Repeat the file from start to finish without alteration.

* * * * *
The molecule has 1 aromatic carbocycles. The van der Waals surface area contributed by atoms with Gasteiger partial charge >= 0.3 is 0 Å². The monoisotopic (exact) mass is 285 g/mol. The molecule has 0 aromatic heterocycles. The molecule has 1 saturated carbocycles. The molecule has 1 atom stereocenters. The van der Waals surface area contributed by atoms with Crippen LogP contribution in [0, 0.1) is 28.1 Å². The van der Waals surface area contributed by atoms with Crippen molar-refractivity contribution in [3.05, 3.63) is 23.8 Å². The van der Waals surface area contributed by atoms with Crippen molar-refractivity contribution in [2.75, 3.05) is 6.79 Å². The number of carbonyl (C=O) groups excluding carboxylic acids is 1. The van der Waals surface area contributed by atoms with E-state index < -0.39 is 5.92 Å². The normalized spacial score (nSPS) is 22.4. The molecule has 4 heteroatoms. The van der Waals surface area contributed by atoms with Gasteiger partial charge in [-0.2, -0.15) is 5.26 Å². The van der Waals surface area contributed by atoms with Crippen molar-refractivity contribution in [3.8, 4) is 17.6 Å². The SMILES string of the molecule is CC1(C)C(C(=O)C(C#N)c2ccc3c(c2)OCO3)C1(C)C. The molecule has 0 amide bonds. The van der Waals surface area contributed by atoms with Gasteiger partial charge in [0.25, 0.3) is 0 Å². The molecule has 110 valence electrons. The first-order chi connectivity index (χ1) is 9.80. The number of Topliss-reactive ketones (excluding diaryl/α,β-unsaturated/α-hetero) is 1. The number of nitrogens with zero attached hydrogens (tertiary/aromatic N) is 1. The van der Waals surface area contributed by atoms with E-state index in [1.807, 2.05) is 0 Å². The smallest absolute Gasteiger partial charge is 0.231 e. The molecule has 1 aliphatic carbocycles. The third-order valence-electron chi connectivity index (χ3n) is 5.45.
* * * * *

The molecule has 1 aromatic carbocycles. The van der Waals surface area contributed by atoms with Gasteiger partial charge >= 0.3 is 0 Å². The monoisotopic (exact) mass is 285 g/mol. The molecule has 0 aromatic heterocycles. The molecule has 1 saturated carbocycles. The molecule has 1 atom stereocenters. The van der Waals surface area contributed by atoms with Crippen LogP contribution in [0, 0.1) is 28.1 Å². The van der Waals surface area contributed by atoms with Crippen molar-refractivity contribution in [3.05, 3.63) is 23.8 Å². The van der Waals surface area contributed by atoms with Crippen molar-refractivity contribution in [2.75, 3.05) is 6.79 Å². The number of carbonyl (C=O) groups excluding carboxylic acids is 1. The van der Waals surface area contributed by atoms with E-state index < -0.39 is 5.92 Å². The normalized spacial score (nSPS) is 22.4. The molecule has 4 heteroatoms. The van der Waals surface area contributed by atoms with Gasteiger partial charge in [-0.2, -0.15) is 5.26 Å². The van der Waals surface area contributed by atoms with Crippen molar-refractivity contribution in [3.8, 4) is 17.6 Å². The SMILES string of the molecule is CC1(C)C(C(=O)C(C#N)c2ccc3c(c2)OCO3)C1(C)C. The molecule has 0 amide bonds. The van der Waals surface area contributed by atoms with Gasteiger partial charge in [0.25, 0.3) is 0 Å². The molecule has 110 valence electrons. The first-order chi connectivity index (χ1) is 9.80. The number of Topliss-reactive ketones (excluding diaryl/α,β-unsaturated/α-hetero) is 1. The number of nitrogens with zero attached hydrogens (tertiary/aromatic N) is 1. The van der Waals surface area contributed by atoms with E-state index in [1.807, 2.05) is 0 Å². The smallest absolute Gasteiger partial charge is 0.231 e. The molecule has 1 aliphatic carbocycles. The third-order valence-electron chi connectivity index (χ3n) is 5.45.